Christian Brothers step away from Irish schools


Infamous today for violence and sexual abuse against pupils, the Catholic order educated a nation

By David Sharrock

WHEN schools across Ireland toll the closing bell of summer term, a proud but controversial tradition will finally draw to a close as thousands of children stream through the gates for the holidays.

The Christian Brothers have for two hundred years been the shapers of generations for “the battle of existence”. Half of the leaders of the 1916 Easter Rising executed for their part in the Irish rebellion were their pupils. In the latest and arguably most powerful symbol yet of how dramatically modern Irish society is changing, the Christian Brothers are withdrawing from direct involvement in a network of primary and secondary schools that once formed the backbone of the country.

Arrangements to hand over 29 primary and 109 secondary schools to a charity staffed entirely by lay people are being finalised. When pupils return in September the transformation will be complete.

The news has prompted memories — many bitter, but some more generous — from alumni. Nearly all of them focussed on the violence that accompanied their muscular brand of Catholic discipline.

In 1998 the Brothers took out half-page newspaper advertisements to apologise for sexual and other abuse inflicted in their institutions. A year later Bertie Ahern, the Irish prime minister, issued a fuller apology on behalf of the government to the victims.

“Too many of our children were denied love, care and security,” he said. “Abuse ruined their childhoods and has been an ever-present part of their adult lives . . . we must do all we can now to overcome the lasting effects of their ordeals.”

A redress board to offer financial compensation to the victims was set up and a commission to investigate the claims established; it is still hearing evidence. One victims’ group has 1,500 members in Britain alone.

But it is the dramatic decline in religious vocations that has forced the Brothers to take this decision to abandon their prime education role.

Brother John Heneghan, a spokesman, said that while they would continue to be owned by them “the Brothers won’t have direct responsibility for the schools any more . . . the orientation is towards it being it a lay-operated entity”.

As a Pontifical organisation, Brother Heneghan said, they would be asking the Vatican to approve the new structure and with Ireland fast become a secular society, the Pope’s consent is a foregone conclusion.

Pat Kenny, Ireland’s foremost radio and television broadcaster, said that he had received a superb education from the Brothers but their corporal punishment was excessive. “You could get three on each hand simply for being the last to move from A to B and someone had to be last.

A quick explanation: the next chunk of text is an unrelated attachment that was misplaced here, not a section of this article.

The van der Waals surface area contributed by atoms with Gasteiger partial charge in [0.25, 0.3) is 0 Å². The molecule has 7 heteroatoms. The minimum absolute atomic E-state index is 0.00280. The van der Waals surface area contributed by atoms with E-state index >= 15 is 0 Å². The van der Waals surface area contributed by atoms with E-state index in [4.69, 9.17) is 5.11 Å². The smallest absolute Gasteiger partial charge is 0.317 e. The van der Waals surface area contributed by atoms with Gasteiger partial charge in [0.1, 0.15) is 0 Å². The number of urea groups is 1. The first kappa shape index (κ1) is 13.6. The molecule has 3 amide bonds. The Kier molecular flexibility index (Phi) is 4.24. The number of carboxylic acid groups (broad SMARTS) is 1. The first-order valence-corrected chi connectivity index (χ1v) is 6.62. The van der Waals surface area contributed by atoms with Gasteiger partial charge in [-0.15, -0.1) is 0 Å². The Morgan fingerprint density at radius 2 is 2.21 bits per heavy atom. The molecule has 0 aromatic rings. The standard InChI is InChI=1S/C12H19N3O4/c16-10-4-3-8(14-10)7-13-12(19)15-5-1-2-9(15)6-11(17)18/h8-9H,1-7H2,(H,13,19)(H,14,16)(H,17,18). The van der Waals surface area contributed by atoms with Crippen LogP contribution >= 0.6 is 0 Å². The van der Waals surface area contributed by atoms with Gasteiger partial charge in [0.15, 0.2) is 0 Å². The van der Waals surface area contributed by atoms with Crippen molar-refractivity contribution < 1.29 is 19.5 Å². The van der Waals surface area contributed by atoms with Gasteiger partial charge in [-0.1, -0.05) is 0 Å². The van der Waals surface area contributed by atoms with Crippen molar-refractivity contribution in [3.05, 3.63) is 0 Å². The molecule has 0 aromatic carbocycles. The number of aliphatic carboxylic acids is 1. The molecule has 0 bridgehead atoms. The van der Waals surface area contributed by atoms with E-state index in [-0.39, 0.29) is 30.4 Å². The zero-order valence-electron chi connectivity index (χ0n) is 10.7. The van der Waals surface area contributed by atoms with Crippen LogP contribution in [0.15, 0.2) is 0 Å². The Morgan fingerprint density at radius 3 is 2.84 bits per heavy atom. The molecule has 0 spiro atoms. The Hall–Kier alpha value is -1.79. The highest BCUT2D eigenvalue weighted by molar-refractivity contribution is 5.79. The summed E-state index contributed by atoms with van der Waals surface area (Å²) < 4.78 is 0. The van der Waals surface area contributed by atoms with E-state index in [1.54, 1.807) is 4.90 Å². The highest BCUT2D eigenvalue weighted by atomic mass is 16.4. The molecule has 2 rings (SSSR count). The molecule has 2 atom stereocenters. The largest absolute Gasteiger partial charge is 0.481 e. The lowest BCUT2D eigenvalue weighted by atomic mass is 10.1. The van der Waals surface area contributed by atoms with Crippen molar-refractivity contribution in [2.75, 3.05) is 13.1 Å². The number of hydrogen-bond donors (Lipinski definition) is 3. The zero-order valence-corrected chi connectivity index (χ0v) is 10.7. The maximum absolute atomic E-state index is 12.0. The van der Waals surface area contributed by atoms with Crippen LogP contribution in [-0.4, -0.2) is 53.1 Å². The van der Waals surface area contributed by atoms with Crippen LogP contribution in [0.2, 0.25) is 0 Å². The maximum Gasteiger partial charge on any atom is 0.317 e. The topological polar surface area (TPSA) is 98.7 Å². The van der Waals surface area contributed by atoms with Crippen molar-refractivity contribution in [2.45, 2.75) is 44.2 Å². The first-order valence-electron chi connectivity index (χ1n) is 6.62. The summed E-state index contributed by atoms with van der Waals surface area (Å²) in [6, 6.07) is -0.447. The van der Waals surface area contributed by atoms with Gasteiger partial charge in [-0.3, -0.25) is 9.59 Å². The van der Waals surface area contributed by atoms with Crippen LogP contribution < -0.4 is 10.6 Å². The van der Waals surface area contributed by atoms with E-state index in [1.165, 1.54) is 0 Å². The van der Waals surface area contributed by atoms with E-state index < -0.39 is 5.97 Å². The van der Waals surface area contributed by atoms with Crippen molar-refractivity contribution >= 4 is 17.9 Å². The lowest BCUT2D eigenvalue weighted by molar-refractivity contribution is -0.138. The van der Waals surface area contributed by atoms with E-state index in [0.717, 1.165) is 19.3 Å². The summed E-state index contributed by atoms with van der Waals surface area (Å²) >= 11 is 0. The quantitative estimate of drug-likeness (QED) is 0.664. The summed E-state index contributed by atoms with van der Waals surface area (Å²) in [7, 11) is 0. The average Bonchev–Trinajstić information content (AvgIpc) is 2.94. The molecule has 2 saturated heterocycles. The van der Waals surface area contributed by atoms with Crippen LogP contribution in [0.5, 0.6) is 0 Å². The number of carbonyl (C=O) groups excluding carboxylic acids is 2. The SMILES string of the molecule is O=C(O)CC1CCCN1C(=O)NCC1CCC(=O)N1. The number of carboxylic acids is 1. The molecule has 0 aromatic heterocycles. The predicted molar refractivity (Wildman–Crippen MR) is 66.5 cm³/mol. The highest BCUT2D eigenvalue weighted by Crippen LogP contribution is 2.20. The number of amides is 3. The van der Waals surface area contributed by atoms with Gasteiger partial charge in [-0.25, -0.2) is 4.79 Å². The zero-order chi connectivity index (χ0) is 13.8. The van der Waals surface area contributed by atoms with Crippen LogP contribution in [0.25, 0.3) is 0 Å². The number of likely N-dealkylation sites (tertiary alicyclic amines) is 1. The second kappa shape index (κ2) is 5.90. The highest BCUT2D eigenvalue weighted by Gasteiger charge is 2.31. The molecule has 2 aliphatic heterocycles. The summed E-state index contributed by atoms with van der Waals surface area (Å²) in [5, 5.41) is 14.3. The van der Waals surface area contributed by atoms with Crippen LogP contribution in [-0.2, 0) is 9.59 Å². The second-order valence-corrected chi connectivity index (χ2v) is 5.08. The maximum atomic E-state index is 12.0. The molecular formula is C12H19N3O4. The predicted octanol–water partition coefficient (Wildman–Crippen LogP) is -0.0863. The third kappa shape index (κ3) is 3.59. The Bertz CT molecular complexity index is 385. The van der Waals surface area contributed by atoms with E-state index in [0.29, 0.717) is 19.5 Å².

“It was, in the odd case, gratuitous cruelty. I’ve always felt the formation of the Christian Brothers was deeply flawed. We were subjected to recruitment drives in the classroom at the age of 12. We all knew in our bones that this was wrong.”

John Banville, the author and winner of the Man Booker Prize for his novel The Sea, attended a Christian Brothers primary school in Wexford. He said: “Speaking for myself I had an absolutely fine education. I didn’t have any abuse at all, I did appreciate that they were providing free education to a country that was extremely poor at the time in the 1950s and 60s. So it is with a certain regret that I see them disappearing from the scene.”

But Malachy O’Doherty, author of I was a teenage Catholic, recalled schooling with the Brothers in Belfast as an unhappy, dark time. “They brought to West Belfast a sense of a very conservative, miserable, male, rural world.

“The boys’ talk was constantly of, ‘What mood will HE be in today?’ so it was understood by us that they were moody, unhappy people bringing the grief of their own stunted lives into our world.”

Gay Byrne, retired host of television’s The Late Late Show, said: “One went to school most days firmly convinced that you were going to get physically beaten at some stage during the day for some reason or another.

“But people of my class and background wouldn’t have received an education of any kind were it not for the Christian Brothers at that time.”

But Brother Heleghan said that he believed history would judge their work more kindly. “Unfortunately the tendency has been to pick on the negative but I think that when history looks at the overall story of the building of the Irish nation and the emergence of the leaders of this country of ours it will be very positive.”


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